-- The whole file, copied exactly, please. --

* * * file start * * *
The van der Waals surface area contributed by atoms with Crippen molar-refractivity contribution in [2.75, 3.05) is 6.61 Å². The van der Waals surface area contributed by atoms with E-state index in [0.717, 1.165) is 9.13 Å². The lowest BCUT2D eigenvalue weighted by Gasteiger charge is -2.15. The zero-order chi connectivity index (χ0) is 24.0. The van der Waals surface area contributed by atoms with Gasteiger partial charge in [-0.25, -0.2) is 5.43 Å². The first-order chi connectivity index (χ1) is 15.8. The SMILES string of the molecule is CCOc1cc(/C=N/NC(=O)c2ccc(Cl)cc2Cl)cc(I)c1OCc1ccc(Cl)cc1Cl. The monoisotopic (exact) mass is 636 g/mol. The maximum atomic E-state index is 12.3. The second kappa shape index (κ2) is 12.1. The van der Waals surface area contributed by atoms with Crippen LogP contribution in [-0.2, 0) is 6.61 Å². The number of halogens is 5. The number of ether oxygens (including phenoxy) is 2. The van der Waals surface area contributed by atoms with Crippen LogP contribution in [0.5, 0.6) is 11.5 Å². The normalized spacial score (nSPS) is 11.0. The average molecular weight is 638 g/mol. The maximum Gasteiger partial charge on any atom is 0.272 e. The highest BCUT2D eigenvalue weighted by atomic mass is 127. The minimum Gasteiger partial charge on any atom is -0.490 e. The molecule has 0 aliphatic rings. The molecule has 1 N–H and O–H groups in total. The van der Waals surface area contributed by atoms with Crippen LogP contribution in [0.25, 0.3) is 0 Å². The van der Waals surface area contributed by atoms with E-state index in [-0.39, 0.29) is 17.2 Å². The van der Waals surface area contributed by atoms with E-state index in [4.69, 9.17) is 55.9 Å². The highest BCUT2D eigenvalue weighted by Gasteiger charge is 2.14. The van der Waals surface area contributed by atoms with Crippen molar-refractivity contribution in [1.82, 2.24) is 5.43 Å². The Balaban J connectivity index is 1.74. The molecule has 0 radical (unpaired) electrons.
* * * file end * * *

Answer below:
The van der Waals surface area contributed by atoms with Crippen molar-refractivity contribution in [2.75, 3.05) is 6.61 Å². The van der Waals surface area contributed by atoms with E-state index in [0.717, 1.165) is 9.13 Å². The lowest BCUT2D eigenvalue weighted by Gasteiger charge is -2.15. The zero-order chi connectivity index (χ0) is 24.0. The van der Waals surface area contributed by atoms with Gasteiger partial charge in [-0.25, -0.2) is 5.43 Å². The first-order chi connectivity index (χ1) is 15.8. The SMILES string of the molecule is CCOc1cc(/C=N/NC(=O)c2ccc(Cl)cc2Cl)cc(I)c1OCc1ccc(Cl)cc1Cl. The monoisotopic (exact) mass is 636 g/mol. The maximum atomic E-state index is 12.3. The second kappa shape index (κ2) is 12.1. The van der Waals surface area contributed by atoms with Crippen LogP contribution in [-0.2, 0) is 6.61 Å². The number of halogens is 5. The number of ether oxygens (including phenoxy) is 2. The van der Waals surface area contributed by atoms with Crippen LogP contribution in [0.5, 0.6) is 11.5 Å². The normalized spacial score (nSPS) is 11.0. The average molecular weight is 638 g/mol. The maximum Gasteiger partial charge on any atom is 0.272 e. The highest BCUT2D eigenvalue weighted by atomic mass is 127. The minimum Gasteiger partial charge on any atom is -0.490 e. The molecule has 0 aliphatic rings. The molecule has 1 N–H and O–H groups in total. The van der Waals surface area contributed by atoms with Crippen LogP contribution in [0.25, 0.3) is 0 Å². The van der Waals surface area contributed by atoms with E-state index in [-0.39, 0.29) is 17.2 Å². The van der Waals surface area contributed by atoms with E-state index in [4.69, 9.17) is 55.9 Å². The highest BCUT2D eigenvalue weighted by Gasteiger charge is 2.14. The van der Waals surface area contributed by atoms with Crippen molar-refractivity contribution in [1.82, 2.24) is 5.43 Å². The Balaban J connectivity index is 1.74. The molecule has 0 radical (unpaired) electrons.